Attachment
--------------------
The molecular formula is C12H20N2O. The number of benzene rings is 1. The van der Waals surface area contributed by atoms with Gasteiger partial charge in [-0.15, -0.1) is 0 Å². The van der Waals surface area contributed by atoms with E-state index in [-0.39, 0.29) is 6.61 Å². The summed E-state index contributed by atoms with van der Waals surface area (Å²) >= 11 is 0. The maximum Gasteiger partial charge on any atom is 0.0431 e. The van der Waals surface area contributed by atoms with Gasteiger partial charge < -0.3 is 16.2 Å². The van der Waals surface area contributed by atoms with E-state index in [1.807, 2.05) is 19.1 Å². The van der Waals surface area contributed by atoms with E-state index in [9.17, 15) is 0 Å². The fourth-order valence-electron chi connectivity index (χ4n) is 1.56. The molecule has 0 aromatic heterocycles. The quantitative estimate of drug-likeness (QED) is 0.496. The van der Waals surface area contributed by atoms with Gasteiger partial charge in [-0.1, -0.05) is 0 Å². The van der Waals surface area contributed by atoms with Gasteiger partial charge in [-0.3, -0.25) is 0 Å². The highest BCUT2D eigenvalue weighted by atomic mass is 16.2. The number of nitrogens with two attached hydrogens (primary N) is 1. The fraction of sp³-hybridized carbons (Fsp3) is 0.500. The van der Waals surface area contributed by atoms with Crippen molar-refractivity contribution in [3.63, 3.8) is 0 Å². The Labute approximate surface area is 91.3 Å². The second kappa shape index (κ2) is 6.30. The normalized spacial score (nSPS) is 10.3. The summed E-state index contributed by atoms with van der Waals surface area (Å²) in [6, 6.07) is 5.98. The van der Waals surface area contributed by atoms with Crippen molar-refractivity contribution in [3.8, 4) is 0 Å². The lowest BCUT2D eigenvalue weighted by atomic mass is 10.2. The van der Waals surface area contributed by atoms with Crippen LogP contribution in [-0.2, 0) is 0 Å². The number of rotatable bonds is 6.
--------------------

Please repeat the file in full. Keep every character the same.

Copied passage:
The molecular formula is C12H20N2O. The number of benzene rings is 1. The van der Waals surface area contributed by atoms with Gasteiger partial charge in [-0.15, -0.1) is 0 Å². The van der Waals surface area contributed by atoms with E-state index in [-0.39, 0.29) is 6.61 Å². The summed E-state index contributed by atoms with van der Waals surface area (Å²) >= 11 is 0. The maximum Gasteiger partial charge on any atom is 0.0431 e. The van der Waals surface area contributed by atoms with Gasteiger partial charge < -0.3 is 16.2 Å². The van der Waals surface area contributed by atoms with E-state index in [1.807, 2.05) is 19.1 Å². The van der Waals surface area contributed by atoms with E-state index in [9.17, 15) is 0 Å². The fourth-order valence-electron chi connectivity index (χ4n) is 1.56. The molecule has 0 aromatic heterocycles. The quantitative estimate of drug-likeness (QED) is 0.496. The van der Waals surface area contributed by atoms with Gasteiger partial charge in [-0.1, -0.05) is 0 Å². The van der Waals surface area contributed by atoms with Gasteiger partial charge in [-0.3, -0.25) is 0 Å². The highest BCUT2D eigenvalue weighted by atomic mass is 16.2. The number of nitrogens with two attached hydrogens (primary N) is 1. The fraction of sp³-hybridized carbons (Fsp3) is 0.500. The van der Waals surface area contributed by atoms with Crippen molar-refractivity contribution in [3.63, 3.8) is 0 Å². The Labute approximate surface area is 91.3 Å². The second kappa shape index (κ2) is 6.30. The normalized spacial score (nSPS) is 10.3. The summed E-state index contributed by atoms with van der Waals surface area (Å²) in [6, 6.07) is 5.98. The van der Waals surface area contributed by atoms with Crippen molar-refractivity contribution in [3.8, 4) is 0 Å². The lowest BCUT2D eigenvalue weighted by atomic mass is 10.2. The van der Waals surface area contributed by atoms with Crippen LogP contribution in [-0.2, 0) is 0 Å². The number of rotatable bonds is 6.